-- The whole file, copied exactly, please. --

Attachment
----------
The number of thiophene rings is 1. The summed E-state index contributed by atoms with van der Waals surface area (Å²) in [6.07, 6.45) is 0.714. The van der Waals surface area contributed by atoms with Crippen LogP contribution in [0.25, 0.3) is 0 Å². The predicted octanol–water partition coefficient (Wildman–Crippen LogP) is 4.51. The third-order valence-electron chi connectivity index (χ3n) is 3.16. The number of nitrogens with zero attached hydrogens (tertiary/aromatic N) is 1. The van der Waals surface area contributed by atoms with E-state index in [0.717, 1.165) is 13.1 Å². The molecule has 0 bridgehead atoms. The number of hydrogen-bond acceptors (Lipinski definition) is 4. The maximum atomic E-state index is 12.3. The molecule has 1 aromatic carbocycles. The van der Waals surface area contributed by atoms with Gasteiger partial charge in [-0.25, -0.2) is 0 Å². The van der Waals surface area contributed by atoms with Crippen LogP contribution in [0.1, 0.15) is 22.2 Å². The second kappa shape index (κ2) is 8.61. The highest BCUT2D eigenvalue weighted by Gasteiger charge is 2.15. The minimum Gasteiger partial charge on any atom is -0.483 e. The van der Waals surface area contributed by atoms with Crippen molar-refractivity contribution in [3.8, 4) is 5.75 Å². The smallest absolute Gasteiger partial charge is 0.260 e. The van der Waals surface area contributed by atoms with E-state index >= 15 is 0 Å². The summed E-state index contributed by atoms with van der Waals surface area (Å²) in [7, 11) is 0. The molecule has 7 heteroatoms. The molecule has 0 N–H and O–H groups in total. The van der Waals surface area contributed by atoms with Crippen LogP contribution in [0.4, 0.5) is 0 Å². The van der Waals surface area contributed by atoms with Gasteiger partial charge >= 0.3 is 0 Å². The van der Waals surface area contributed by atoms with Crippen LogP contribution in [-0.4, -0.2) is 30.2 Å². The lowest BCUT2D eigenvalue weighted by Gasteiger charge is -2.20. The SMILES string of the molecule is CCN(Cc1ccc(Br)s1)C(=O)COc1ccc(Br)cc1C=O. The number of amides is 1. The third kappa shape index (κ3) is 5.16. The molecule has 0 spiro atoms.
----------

The number of thiophene rings is 1. The summed E-state index contributed by atoms with van der Waals surface area (Å²) in [6.07, 6.45) is 0.714. The van der Waals surface area contributed by atoms with Crippen LogP contribution in [0.25, 0.3) is 0 Å². The predicted octanol–water partition coefficient (Wildman–Crippen LogP) is 4.51. The third-order valence-electron chi connectivity index (χ3n) is 3.16. The number of nitrogens with zero attached hydrogens (tertiary/aromatic N) is 1. The van der Waals surface area contributed by atoms with E-state index in [0.717, 1.165) is 13.1 Å². The molecule has 0 bridgehead atoms. The number of hydrogen-bond acceptors (Lipinski definition) is 4. The maximum atomic E-state index is 12.3. The molecule has 1 aromatic carbocycles. The van der Waals surface area contributed by atoms with Gasteiger partial charge in [-0.25, -0.2) is 0 Å². The van der Waals surface area contributed by atoms with Crippen LogP contribution in [0.1, 0.15) is 22.2 Å². The second kappa shape index (κ2) is 8.61. The highest BCUT2D eigenvalue weighted by Gasteiger charge is 2.15. The minimum Gasteiger partial charge on any atom is -0.483 e. The van der Waals surface area contributed by atoms with Crippen molar-refractivity contribution in [3.8, 4) is 5.75 Å². The smallest absolute Gasteiger partial charge is 0.260 e. The van der Waals surface area contributed by atoms with E-state index >= 15 is 0 Å². The summed E-state index contributed by atoms with van der Waals surface area (Å²) in [7, 11) is 0. The molecule has 7 heteroatoms. The molecule has 0 N–H and O–H groups in total. The van der Waals surface area contributed by atoms with Crippen LogP contribution in [0.4, 0.5) is 0 Å². The van der Waals surface area contributed by atoms with Gasteiger partial charge >= 0.3 is 0 Å². The van der Waals surface area contributed by atoms with Crippen LogP contribution in [-0.4, -0.2) is 30.2 Å². The lowest BCUT2D eigenvalue weighted by Gasteiger charge is -2.20. The SMILES string of the molecule is CCN(Cc1ccc(Br)s1)C(=O)COc1ccc(Br)cc1C=O. The number of amides is 1. The third kappa shape index (κ3) is 5.16. The molecule has 0 spiro atoms.